One of the most impactful economic events of the the past decade was really a medical event. Covid. Those three years changed the way we look at working, commuting to work, where we live to deal with the new at-home work environment, and the reduction of commuting.
We’re glad that it is over. But maybe it is not. Last week I tested positive for covid. Thanks to numerous inoculations and a previous episode with covid, as well as a prescription for Paxlovid, I did not have a difficult time, certainly not one in danger of hospitalization. But it did point out to me that it is not just what the FED does to interest rates that spells out the future of the housing market. There are a plethora of things to juggle. I will not be making predictions today, but promise to report next month what someone numerous times wiser, Chief CAR Economist Jordan Levine, has to enlighten us this week.
Our market is good for homeowners and home prices, but is providing less business for real estate agents. The lack of inventory is at the base of both. Lack of inventory generally pushes prices higher, or in this case supports prices against dropping. The lack of inventory is not a result of strong demand due to covid, it is more due to the drastic increase in interest rates, doubling mortgage rates of a year ago. Properties that would normally come onto the market are being held by potential sellers who are concerned they could not match their current mortgage rates with another purchase, and are hanging onto their current properties. Conejo Valley, Moorpark, and Simi Valley graphs all exhibit the same problem.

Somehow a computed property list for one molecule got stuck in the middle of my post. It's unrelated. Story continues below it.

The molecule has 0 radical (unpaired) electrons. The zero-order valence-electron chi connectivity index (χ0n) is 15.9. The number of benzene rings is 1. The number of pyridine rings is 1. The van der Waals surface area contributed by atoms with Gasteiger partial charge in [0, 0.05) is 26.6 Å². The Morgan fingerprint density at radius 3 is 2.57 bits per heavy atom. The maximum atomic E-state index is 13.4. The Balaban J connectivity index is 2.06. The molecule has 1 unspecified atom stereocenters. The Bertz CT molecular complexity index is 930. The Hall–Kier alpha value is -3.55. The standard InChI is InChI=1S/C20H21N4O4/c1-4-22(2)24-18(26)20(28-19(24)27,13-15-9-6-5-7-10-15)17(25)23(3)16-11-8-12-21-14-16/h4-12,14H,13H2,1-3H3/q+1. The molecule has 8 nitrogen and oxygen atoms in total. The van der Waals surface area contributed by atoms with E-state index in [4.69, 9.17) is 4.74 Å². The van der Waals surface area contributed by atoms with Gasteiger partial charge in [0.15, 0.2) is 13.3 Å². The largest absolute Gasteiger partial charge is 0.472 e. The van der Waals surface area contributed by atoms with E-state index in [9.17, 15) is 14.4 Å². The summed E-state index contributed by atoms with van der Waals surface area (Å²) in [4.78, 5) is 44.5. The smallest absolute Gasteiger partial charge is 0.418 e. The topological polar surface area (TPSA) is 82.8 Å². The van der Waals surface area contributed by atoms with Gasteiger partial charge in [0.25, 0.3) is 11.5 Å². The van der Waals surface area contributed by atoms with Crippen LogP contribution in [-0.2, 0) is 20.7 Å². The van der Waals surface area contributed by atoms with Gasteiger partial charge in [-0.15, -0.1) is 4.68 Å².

The first Covid outbreak pushed buyers to attack our market, moving from downtown LA to larger homes with workspaces. Commuting times are not a factor if you work from home. The heavy orange line below represents the 5-year average of closed escrows. The heavy green line is 2023, closely following the path of seasonal transactions but at a much lower level.
In order to see how big that gap in closed transactions is, let’s look at the same information on a different graph, one that shows the total number of closed escrows as the year progresses. The heavy brown lines below indicate how far out of normal this market is.
Next, let’s look at how prices are doing in this type of market, with low inventory and low number of transactions. Prices are strong. Again, good news for homeowners, not so good for agents vying for less business.
Finally, let’s look at the statistical tables. These are numbers that you can quote to explain the trends in the marketplace.
Compared to last year at this time, inventory is down 25% in the Conejo, down a massive 58% in Simi/Moorpark.
Median prices are about the same as they were at this time last year, a little stronger in the Conejo. As you can see in the price charts above, prices did recede, but have bounced back.
The number of sales is down 26% in the Conejo compared to last year, down 17% in Simi/Moorpark. The reduction in closed escrows is spread evenly among all price categories.
Inventory is low compared to the previous year, yet it represents only about 6 weeks worth of sales. Extremely low by any standards.
Those are the numbers for August. I will get some help from C.A.R. on how these compare across the state, and what the future looks like.
In the meantime, be careful out there. The current covid strain seems to be less deadly, but it also appears to be much more transmissible.
You may want to dust off those masks.